Diane Haithman is contributing to Deadline’s TCA coverage.
At today’s TCA session on NBC’s Outsourced, the producers and actors made the claim that the already controversial sitcom about a U.S. company that outsourced its call center to India, serves as a “point of departure” for what is essentially a comedy about character rather than ethnicity. One questioner asked pointedly: “If a person were to say that this show traffics in a very large number of Indian stereotypes, would that person be wrong?”
“I would say wrong,” replied a slightly testy Robert Borden, executive producer with Ken Kwapis. “I think where we approach this is certainly not a mean-spirited place. A third of the writing staff is Indian. We’re not wallowing in that kind of stuff that you are insinuating, but we are going to have a lot of fun with relatable characters in a workplace comedy.” Added Kwapis: We’ve all had experience talking to someone working at a call center. What we’re trying to do is put a face to the voice at the other end of the line.”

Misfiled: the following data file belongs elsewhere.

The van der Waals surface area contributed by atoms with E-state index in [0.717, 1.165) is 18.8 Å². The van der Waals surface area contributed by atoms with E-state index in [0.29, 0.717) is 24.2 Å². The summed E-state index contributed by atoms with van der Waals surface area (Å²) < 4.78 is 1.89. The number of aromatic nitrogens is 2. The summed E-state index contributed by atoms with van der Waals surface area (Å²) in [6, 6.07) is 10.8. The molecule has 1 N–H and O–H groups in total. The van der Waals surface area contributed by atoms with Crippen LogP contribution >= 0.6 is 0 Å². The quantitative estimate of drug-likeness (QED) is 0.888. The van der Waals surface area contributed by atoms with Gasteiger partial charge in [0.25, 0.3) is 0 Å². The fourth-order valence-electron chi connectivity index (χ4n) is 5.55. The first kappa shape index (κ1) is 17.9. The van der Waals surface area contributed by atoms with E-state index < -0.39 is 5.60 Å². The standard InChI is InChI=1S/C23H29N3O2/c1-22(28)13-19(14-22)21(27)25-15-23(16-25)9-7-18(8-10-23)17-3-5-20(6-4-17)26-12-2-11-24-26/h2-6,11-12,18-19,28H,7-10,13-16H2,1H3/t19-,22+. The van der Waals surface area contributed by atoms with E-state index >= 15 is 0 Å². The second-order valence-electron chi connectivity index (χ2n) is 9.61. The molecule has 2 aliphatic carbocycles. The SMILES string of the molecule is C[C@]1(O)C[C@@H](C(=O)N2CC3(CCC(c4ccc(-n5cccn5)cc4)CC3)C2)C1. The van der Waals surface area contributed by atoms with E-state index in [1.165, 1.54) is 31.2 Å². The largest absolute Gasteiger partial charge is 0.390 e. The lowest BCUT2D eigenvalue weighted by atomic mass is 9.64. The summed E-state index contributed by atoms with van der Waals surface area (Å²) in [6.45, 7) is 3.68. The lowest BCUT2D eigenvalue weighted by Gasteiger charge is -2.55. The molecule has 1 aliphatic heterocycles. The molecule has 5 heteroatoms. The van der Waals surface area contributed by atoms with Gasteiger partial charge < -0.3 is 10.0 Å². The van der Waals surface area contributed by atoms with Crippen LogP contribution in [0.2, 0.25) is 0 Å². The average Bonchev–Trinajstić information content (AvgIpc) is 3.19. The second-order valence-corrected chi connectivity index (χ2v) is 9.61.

The producers also addressed questions about whether Americans, faced with massive unemployment stateside, would find outsourcing a less than amusing subject. Replied Borden, “That’s not what the show is about. It’s workplace comedy with a big fish-out-of-water component. If there’s a little bit of risk, is that good? Yeah, I think so. “
Earlier in the day, NBC’s president of primetime entertainment Angela Bromstad said that Outsourced which is set in Mumbai but filmed at Radford Studios in Studio City, will in the future “need to make it less like an office in the Valley and more like it’s in Mumbai”. The pilot blended urban Indian exterior shots with local interiors. The producers were asked whether it would have been cheaper to shoot the series in Mumbai instead of LA. They said that perhaps in the long run – but start-up costs would have been much more expensive.